Chuck Grassley takes aim at the federal government’s terrible civil asset forfeiture laws

Carole Hinders is an Iowa restauranteur who, in 2013, made several bank deposits under $10,000. She thought she was doing everyone a favor by keeping her transactions under $10,000, but this harmless activity caught the attention of the Internal Revenue Service.

The Bank Secrecy Act requires financial institutions to report to the federal government deposits of $10,000 or more, as well as frequent deposits under the reporting threshold, known as "structuring." The law is meant to combat money laundering operations used to fund drug traffickers and terrorists, but, all too often, innocent people, like Hinders, unwittingly come on the radar of the IRS.

Though Hinders was never charged, let alone convicted, of a crime, the IRS, through federal civil asset forfeiture laws, seized her bank account, worth nearly $33,000. "How can this happen?" Hinders told The New York Times, which, in October, scrutinized the powerful tax agency’s abuse of civil asset forfeiture. "Who takes your money before they prove that you’ve done anything wrong with it?"

Hinders, who, after a long legal battle, got her money back, isn’t alone. Many other legitimate businesses have fallen victim to abuse of civil asset forfeiture laws. In February, the House Ways and Means Subcomittee on Oversight heard testimony from three business owners, none of whom were ever charged with a crime, whose banks accounts were seized by the IRS. It was an unusual scene on Capitol Hill, as Republicans and Democrats on the subcommittee sternly criticized the IRS for the seizures.

The Institute for Justice, in February, explained that the IRS seized $242 million from 2005 to 2012. Of the 2,500 cases, in at least one-third, structuring was the only criminal activity suspected. IRS Commissioner John Koskinen defended his agency, offering a gross intrepretation of the law to justify seizures. "On average over the last several years, it’s less than 200 cases," Koskinen told lawmakers. "In 60 percent of those cases, the owner of the asset never shows up, which shows that they obviously had a criminal activity going on."

In the eyes of Koskinen and the IRS, your and your money are guilty until proven innocent.

Senate Judiciary Committee Chairman Chuck Grassley (R-IA) plans to dive further into the subject. The Iowa Republican announced that his committee will hold a hearing on Wednesday, April 15 at 10am that will analyze the use of civil asset forfeiture by the Justice Department and the IRS.

For Grassley, the issue hits home. The DesMoines Register recently investigated the use of civil asset forfeiture, exposing abuse by the IRS and local law enforcement. Additionally, the Justice Department facilitates abuse of civil asset forfeiture by adopting assets seized by local law enforcement and returning a large portion of the proceeds to them.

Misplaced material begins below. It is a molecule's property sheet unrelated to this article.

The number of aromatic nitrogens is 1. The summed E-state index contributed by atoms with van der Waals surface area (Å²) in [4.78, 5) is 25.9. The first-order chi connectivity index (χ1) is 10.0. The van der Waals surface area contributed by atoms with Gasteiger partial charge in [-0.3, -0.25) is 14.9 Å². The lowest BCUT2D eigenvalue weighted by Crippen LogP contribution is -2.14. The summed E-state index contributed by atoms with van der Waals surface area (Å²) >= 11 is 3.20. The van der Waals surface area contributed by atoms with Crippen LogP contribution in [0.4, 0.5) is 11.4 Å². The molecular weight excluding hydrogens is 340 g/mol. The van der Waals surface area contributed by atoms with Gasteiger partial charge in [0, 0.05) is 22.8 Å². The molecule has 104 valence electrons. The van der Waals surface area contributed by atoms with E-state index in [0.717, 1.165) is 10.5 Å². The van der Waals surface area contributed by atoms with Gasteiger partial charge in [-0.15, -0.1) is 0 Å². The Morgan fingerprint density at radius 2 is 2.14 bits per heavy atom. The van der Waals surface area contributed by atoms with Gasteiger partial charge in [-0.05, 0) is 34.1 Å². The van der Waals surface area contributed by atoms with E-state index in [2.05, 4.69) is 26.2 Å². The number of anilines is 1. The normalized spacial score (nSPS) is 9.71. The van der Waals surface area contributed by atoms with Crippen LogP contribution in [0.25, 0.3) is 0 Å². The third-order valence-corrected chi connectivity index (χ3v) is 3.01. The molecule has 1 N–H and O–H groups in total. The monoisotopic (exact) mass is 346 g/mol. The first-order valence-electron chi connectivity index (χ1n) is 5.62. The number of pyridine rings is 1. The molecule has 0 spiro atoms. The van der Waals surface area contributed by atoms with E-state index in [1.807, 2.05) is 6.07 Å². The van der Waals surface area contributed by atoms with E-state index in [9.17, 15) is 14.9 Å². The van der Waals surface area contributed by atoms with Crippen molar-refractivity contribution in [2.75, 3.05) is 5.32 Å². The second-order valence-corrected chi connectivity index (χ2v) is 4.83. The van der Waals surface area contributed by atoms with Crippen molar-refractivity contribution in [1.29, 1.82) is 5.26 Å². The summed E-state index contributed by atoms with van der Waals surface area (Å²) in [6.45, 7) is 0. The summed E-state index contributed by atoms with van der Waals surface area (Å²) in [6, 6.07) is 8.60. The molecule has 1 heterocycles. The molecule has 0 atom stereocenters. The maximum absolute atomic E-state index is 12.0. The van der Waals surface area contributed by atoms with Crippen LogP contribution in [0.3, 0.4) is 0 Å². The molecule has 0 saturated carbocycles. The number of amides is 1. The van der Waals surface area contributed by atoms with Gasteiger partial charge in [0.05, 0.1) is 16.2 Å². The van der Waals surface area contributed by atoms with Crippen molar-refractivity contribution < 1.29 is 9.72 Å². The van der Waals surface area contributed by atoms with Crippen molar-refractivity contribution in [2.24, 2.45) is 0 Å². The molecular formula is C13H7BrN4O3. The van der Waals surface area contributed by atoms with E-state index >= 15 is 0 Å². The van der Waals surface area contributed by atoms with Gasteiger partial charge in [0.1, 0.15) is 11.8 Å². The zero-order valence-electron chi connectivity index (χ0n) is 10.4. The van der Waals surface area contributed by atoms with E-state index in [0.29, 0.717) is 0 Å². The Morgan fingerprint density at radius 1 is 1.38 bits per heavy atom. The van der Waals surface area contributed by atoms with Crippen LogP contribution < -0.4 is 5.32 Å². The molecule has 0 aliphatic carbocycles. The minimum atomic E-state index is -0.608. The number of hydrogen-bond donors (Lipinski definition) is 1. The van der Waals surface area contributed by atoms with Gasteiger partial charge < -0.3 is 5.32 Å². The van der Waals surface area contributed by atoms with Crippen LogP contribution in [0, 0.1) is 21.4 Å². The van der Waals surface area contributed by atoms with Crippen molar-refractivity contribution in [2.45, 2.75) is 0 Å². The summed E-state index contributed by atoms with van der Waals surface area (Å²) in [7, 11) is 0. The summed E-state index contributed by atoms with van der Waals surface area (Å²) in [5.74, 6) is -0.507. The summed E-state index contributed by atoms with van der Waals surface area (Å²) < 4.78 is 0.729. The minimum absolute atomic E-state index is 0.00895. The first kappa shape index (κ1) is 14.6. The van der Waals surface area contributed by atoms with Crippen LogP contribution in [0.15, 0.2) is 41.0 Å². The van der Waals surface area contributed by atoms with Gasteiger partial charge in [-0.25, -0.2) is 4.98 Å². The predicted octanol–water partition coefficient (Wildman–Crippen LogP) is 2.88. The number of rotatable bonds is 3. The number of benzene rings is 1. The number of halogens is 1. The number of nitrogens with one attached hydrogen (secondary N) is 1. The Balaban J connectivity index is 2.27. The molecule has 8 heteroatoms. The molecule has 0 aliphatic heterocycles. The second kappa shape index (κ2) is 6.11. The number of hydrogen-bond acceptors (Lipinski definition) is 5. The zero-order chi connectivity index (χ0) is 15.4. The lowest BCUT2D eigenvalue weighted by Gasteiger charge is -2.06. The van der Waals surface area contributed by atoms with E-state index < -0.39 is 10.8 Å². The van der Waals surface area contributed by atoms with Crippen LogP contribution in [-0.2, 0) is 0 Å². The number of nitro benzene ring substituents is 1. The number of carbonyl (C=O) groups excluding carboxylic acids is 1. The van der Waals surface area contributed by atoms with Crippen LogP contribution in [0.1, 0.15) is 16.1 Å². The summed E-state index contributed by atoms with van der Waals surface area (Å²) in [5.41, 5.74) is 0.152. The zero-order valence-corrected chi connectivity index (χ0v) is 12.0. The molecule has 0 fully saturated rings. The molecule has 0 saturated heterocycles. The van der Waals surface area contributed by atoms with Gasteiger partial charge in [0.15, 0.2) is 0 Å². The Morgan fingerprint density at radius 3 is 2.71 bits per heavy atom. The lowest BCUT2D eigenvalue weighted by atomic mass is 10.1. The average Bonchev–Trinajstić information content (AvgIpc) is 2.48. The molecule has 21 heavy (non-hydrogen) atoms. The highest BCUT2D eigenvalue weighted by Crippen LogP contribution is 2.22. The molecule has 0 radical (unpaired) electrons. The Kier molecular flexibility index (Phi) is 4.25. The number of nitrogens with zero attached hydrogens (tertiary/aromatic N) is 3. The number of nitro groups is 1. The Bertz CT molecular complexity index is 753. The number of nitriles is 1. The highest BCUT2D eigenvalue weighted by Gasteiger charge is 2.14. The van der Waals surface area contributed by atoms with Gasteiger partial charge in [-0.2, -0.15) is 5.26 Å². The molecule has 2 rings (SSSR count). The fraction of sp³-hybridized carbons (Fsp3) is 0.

Grassley has long teased federal civil asset forfeiture reform legislation to protect innocent people and their property, but he hasn’t revealed any significant details. In January, he did, however, sign a bipartisan letter to Attorney General Eric Holder in which he and Sen. Mike Lee (R-UT) and Reps. John Conyers (D-MI) and Jim Sensenbrenner (R-WI) raised concerns about the Justice Department’s adoption of asset seized by local law enforcement.

"Under this arrangement, state and local law enforcement agencies bring property seized under state law to a federal seizing agency for federal forfeiture and then can receive up to 80% of the proceeds of the resulting forfeiture," the letter stated. "We are concerned that these seizures might circumvent state forfeiture law restrictions, create improper incentives on the part of state and local law enforcement, and unnecessarily burden our federal authorities."

The details of the hearing, though, offers some insight into how far Grassley may be willing to go. According to the news release from his office, the Senate Judiciary Committee will explore the "perverse incentives associated with equitable sharing and federal adoption of seizures by state and local officials" and "examine the use of forfeiture in financial structuring cases and recent policy changes by the Department of Justice that purport to require evidence of significant criminal activity prior to pursuing forfeitures."

Grassley, who is concerned that civil asset forfeiture "has become too much of a money-making business for the government," adding that "the rule of law ought to be about protecting innocent people, not padding the coffers of the federal treasury." Also, he’s skeptical of recent Justice Department policy changes, noting that "loopholes have undermined [reform] efforts," and that "legislation is still necessary" to codify the administrative changes and address loopholes.

Sen. Rand Paul (R-KY) and Rep. Tim Walberg (R-MI) have introduced the Fifth Amendment Integrity Restoration (FAIR) Act, which would reform federal civil asset forfeiture laws to allow individuals to contest seizures, putting the burden of proof of the government, and address the profit motive often behind seizures. But because Grassley holds the gavel in the Senate Judiciary Committee, if any federal civil asset forfeiture reform is to happen in the current Congress, it’ll likely be his bill that gets action.